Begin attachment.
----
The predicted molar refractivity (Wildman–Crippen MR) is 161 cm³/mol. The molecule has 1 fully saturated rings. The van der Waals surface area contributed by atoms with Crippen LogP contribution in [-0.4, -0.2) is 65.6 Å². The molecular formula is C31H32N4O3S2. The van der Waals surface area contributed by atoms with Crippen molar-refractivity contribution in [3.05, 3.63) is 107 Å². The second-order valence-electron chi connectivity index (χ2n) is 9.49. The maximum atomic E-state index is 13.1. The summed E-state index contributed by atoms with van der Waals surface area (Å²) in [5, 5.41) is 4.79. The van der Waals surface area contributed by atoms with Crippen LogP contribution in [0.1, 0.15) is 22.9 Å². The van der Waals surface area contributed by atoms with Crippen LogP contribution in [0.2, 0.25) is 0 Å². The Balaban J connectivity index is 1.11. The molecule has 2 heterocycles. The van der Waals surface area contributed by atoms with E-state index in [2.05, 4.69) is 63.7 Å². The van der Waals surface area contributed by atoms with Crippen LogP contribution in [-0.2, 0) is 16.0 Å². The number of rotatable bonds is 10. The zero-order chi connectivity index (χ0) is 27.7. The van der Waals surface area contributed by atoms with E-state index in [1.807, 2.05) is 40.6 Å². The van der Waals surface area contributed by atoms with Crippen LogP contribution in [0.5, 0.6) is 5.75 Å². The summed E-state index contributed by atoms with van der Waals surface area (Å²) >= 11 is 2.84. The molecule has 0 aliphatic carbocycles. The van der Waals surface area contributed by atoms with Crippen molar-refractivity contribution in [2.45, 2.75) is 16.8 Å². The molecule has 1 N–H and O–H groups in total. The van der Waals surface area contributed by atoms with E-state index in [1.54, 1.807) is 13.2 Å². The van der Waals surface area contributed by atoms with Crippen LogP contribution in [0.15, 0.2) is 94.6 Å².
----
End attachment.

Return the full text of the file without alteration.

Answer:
The predicted molar refractivity (Wildman–Crippen MR) is 161 cm³/mol. The molecule has 1 fully saturated rings. The van der Waals surface area contributed by atoms with Crippen LogP contribution in [-0.4, -0.2) is 65.6 Å². The molecular formula is C31H32N4O3S2. The van der Waals surface area contributed by atoms with Crippen molar-refractivity contribution in [3.05, 3.63) is 107 Å². The second-order valence-electron chi connectivity index (χ2n) is 9.49. The maximum atomic E-state index is 13.1. The summed E-state index contributed by atoms with van der Waals surface area (Å²) in [5, 5.41) is 4.79. The van der Waals surface area contributed by atoms with Crippen LogP contribution in [0.1, 0.15) is 22.9 Å². The van der Waals surface area contributed by atoms with Crippen LogP contribution in [0.2, 0.25) is 0 Å². The Balaban J connectivity index is 1.11. The molecule has 2 heterocycles. The van der Waals surface area contributed by atoms with E-state index in [2.05, 4.69) is 63.7 Å². The van der Waals surface area contributed by atoms with Crippen LogP contribution in [-0.2, 0) is 16.0 Å². The number of rotatable bonds is 10. The zero-order chi connectivity index (χ0) is 27.7. The van der Waals surface area contributed by atoms with E-state index in [1.807, 2.05) is 40.6 Å². The van der Waals surface area contributed by atoms with Crippen LogP contribution in [0.5, 0.6) is 5.75 Å². The summed E-state index contributed by atoms with van der Waals surface area (Å²) >= 11 is 2.84. The molecule has 0 aliphatic carbocycles. The van der Waals surface area contributed by atoms with Crippen molar-refractivity contribution in [2.45, 2.75) is 16.8 Å². The molecule has 1 N–H and O–H groups in total. The van der Waals surface area contributed by atoms with E-state index in [1.54, 1.807) is 13.2 Å². The van der Waals surface area contributed by atoms with Crippen LogP contribution in [0.15, 0.2) is 94.6 Å².